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History of Clearwater Power

In the 1930s, electric service was sweeping across the nation's cities. But farms and small rural areas were largely ignored. Investor-owned utilities didn't see any profit in delivering power to small towns and farms. Most of the nation's farms were left without power.

In 1936, Kenneth Summers was manager at a farmer's co-op, the Lenore Grain and Seed Grower's Company. The machines, needed to process the grain seed, needed electricity but the nearest power line was many miles away.

Despite repeated requests to the local electric utility, no reasonable agreement could be reached.
 
Mr. Summers, along with R.H. Wallace of Lapwai and L.P. Teats of Reubens, wrote to the newly-formed Federal Rural Electrification Administration (REA), for support in forming their own, member-owned electric cooperative. By April of 1937, Clearwater Valley Light and Power was born.


 
Over the following decades, they did what they set out to do - bring needed electricity from distant points to their neighbors and friends, to places where nobody else wanted to go - or would go.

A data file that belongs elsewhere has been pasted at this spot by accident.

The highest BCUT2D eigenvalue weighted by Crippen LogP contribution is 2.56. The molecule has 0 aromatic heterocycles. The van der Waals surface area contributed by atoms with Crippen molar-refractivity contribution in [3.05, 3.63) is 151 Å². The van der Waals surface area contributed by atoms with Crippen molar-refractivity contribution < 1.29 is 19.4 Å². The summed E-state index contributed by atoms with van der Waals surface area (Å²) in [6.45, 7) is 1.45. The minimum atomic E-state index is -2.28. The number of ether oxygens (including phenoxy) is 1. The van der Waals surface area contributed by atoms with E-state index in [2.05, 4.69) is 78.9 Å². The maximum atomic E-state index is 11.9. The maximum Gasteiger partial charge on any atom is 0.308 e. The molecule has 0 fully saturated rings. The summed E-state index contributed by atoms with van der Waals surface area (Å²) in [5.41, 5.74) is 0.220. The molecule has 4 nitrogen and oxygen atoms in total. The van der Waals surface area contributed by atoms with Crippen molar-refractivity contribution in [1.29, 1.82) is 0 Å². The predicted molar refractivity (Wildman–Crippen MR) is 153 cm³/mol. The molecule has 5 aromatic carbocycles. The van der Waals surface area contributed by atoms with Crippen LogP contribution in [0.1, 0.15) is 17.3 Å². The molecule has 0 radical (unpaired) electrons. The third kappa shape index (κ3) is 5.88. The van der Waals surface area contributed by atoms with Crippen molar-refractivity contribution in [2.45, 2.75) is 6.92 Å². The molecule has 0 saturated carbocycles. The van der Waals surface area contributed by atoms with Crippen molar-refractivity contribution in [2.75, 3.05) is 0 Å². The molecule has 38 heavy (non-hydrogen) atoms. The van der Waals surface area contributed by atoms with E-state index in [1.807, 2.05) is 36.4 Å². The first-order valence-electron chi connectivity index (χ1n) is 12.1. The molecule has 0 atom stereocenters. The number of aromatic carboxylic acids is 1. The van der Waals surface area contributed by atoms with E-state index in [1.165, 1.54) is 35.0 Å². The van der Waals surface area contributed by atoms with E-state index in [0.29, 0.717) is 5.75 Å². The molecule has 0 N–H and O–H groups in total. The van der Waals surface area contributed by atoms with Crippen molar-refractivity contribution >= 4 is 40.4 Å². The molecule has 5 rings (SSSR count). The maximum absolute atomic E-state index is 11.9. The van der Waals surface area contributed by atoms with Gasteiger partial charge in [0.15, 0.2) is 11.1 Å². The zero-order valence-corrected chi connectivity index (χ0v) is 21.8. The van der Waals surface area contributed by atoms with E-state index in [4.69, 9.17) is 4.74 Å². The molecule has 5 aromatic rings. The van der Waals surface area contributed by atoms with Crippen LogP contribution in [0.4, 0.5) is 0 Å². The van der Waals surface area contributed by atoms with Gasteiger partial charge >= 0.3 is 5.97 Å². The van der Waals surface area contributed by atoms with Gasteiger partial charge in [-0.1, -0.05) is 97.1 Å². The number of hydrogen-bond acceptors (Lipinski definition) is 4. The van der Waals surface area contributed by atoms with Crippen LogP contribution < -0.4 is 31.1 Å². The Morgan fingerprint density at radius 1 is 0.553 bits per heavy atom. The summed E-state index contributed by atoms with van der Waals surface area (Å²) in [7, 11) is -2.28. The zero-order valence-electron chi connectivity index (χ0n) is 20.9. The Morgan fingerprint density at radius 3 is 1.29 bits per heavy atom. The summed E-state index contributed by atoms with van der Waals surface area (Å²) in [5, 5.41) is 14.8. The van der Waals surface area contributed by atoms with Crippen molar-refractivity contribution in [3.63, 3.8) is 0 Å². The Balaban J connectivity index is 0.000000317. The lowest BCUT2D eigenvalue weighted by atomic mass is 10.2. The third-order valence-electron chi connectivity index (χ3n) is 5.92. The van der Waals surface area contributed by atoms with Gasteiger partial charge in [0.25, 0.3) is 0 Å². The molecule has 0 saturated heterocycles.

Bringing electrical power to the 10,000 homes and businesses stretching from St. Maries, Idaho to Troy, Oregon; and from Garfield, Washington to Weippe, Idaho; was like most movements - hard fought and slow in coming. Putting in over 2,800 miles of line over some of the nation's most rugged terrain, on behalf of sometimes only 3 customers per mile of expensive line, was hard and took a commitment only a neighbor-owned cooperative was willing to provide.
 
Then as now, whenever and wherever there are power outages, the linemen brave the distance and bad weather to restore service.
 
That cooperative spirit lives on in the member-owned Clearwater Power Company. That determination, that neighbor helping neighbor attitude, combined with the hard work, professionalism, diligence, and care that built this region, also built Clearwater Power Company and the electrical system that serves its members.

 

 

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